I’m sitting at my desk, distracted by the photo slideshow screensaver scrolling across my computer.
My daughter is wearing a pink dress as she makes homemade slushies, a perfect little smile across her sweet face. Then a younger version of my boys comes up — one still a toddler — their big, brown eys peering lovingly at an unseen me behind the camera.
As I look at their young, holy faces from years ago, feelings of sadness and guilt wash through me. I want to stop and go to them, to hug them and remember inherently that life is a collection of these exquisite moments. I want to soak in that look in their eyes, their expressions.
The guilt I feel now is not just caused by my lack of mindfulness, though that was often the case as I scrolled through my phone or did some task that felt necessary at the time. The truth is I hardly remember much of the individual moments now fleeting across my computer screen.
My sadness also comes from knowing how often they heard my husband and me arguing. How often my mental state and sadness kept me in bed. How the smiling face in photos of me often masked a different internal reality.
Even as I type these words I am resisting the tears welling in my eyes, the pain pulling up in my chest and stomach.
A collection of moments now floods my memory — I see not the best version of myself, recalling my own trauma and that of previous generations, fear and confusion hardly acknowledged, passed down like a burning torch we just didn’t understand.
“How high does it go?” My son asked recently when seeing a family tree tracing back to his great-great grandparents.
It goes all the way, I tell him. Very high. So high I can’t even comprehend it.
On one hand I want to ease my own guilt by recognizing that I really was and am doing the best I can with what I was given, what those before me were given…
But on the other hand, just relieving the guilt may not be enough to truly fix anything.
I see as my children get older, although good and kind at the core, they have experienced what life is like when love isn’t the only emotion in the room. They have seen adults cling to ego, to say and do things out of fear.
They experienced, and sometimes still experience, that vacuum where love and light are lacking. Where G-d isn’t the focus.
I’ve written about so many things in my lifetime, but this is the one place I haven’t gone yet. Because it’s the place where the pain and shame still hides.
But even just a little bit of light can dispel a whole lot of darkness.
I’m sorry. Truly sorry that I didn’t fix myself sooner and better. I’m sorry that I have tried to outrun the pain, from house to house, city to city, state to state.
Though I am working on myself now and have been for most of my adult life, there’s no nirvana. No ultimate fix and removal of all my flaws. But there are steps to take in order to grow, bit by bit.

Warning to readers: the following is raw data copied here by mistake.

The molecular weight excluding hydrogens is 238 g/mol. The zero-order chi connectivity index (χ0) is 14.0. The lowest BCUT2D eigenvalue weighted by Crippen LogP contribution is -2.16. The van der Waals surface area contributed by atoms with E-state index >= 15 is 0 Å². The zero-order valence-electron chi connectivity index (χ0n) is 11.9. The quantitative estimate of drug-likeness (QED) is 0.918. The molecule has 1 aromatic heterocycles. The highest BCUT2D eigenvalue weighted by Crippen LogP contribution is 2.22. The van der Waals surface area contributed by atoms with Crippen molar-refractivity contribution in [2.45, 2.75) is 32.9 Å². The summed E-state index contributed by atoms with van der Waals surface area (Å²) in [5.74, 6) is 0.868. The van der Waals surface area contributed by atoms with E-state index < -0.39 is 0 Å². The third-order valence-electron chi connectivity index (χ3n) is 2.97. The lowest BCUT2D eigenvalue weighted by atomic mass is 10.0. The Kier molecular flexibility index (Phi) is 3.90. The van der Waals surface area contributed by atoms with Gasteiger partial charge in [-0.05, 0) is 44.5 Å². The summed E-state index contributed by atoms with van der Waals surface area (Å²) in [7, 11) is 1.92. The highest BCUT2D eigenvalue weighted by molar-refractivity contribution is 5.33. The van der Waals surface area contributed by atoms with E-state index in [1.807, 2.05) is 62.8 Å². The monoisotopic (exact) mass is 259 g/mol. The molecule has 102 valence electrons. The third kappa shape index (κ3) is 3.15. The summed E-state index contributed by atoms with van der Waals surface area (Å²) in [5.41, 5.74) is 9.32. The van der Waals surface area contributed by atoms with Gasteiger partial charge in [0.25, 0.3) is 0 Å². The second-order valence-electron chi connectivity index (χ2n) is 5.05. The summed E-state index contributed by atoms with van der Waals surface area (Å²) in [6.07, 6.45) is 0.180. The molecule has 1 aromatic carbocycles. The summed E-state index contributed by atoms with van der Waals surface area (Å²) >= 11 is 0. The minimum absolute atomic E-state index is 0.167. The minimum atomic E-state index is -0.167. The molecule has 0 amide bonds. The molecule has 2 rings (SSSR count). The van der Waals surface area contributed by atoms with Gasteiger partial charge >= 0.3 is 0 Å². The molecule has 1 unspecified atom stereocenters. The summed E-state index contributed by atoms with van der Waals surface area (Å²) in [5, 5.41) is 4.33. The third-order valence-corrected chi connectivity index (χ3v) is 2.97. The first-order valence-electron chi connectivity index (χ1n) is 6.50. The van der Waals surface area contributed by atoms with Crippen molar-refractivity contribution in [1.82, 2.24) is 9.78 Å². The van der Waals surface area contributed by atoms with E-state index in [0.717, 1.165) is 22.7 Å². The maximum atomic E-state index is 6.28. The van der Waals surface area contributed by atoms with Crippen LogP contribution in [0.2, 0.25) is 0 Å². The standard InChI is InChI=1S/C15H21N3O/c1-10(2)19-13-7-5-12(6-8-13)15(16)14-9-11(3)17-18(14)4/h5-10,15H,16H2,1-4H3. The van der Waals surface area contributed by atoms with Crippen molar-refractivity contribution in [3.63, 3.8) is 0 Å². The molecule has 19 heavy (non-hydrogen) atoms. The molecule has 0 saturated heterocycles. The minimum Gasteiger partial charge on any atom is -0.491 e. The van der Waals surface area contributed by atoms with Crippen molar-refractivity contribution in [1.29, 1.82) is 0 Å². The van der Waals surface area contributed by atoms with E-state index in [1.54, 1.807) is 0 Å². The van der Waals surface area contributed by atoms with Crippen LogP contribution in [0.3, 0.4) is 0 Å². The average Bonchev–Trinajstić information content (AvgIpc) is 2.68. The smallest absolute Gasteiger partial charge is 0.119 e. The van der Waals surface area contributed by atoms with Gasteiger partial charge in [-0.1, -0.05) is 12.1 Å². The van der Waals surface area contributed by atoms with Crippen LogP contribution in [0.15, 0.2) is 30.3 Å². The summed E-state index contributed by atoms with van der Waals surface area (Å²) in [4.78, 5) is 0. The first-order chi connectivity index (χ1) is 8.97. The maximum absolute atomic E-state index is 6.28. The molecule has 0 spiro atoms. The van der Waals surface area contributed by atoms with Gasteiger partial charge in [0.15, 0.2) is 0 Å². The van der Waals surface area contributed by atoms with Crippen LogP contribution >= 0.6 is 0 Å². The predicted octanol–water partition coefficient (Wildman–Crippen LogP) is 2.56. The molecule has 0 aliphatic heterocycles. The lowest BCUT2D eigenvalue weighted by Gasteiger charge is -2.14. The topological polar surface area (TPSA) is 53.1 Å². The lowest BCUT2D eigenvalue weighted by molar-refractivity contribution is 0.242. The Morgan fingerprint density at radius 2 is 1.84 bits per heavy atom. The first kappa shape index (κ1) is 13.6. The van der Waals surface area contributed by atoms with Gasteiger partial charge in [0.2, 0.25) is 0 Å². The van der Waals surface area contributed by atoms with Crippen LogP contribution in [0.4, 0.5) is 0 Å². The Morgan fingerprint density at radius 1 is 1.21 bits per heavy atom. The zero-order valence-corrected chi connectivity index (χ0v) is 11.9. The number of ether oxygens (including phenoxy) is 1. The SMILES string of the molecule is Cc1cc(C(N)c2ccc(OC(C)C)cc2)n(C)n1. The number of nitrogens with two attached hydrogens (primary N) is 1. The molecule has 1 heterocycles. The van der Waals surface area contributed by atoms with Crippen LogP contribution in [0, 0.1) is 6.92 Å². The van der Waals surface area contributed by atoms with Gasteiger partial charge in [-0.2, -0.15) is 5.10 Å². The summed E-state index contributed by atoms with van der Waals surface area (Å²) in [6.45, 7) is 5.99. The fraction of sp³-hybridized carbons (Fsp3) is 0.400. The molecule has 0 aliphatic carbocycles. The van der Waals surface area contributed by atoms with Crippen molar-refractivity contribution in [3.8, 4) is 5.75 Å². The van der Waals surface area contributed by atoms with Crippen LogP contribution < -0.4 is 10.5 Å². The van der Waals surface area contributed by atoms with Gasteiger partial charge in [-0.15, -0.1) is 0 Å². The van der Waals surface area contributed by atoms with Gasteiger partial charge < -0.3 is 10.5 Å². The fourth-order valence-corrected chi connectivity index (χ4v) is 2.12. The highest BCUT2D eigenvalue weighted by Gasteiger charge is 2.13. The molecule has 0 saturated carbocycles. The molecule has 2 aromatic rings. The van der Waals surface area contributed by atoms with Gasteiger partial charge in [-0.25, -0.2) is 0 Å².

I am perhaps becoming a better version of myself, but I still forget, or feel powerless at times. My own inner child cowers in fear.
I want with all my heart and soul to serve only good, to surrender to my Higher Power. But something, something keeps creeping back in despite my seemingly good intentions and desires.
And that force, the adversary, seems most powerful, and most unnoticeable, when I am in my home with my husband. For this we are seeking help, and I know we aren’t alone.
Still, I want to stay here for now in the quiet of my office, watching on-screen memories of my children in their princess dresses and diapers…before they experienced the ups and downs of life.
There’s a pain within me so great there’s nothing I can do but sit here with it. Allow it, and the tears, to come through me and do what it needs to.
G-d chose me to parent these souls, and I’m not giving up on Him or them.
As He forgives me, I can forgive myself.
I pray that as I try to put down this burden that I’ve carried for so long, that my children will also continue to seek the light, to do good, to truly love themselves and others.
Although we may want to keep things like parenting and marriage struggles to ourselves, it can help to share our pain and with others.
If you are struggling, I hope you’ll reach out to someone you trust. And please know you’re never truly alone, even if it sometimes feels that way.
With love and gratitude,
May G-d bless you and keep you.
May G-d make his face shine upon you
And be gracious to you.
May G-d lift up His countenance up you
And give you peace.
One thought on “Letting Go of Guilt and Learning to Love”
Thank you for sharing!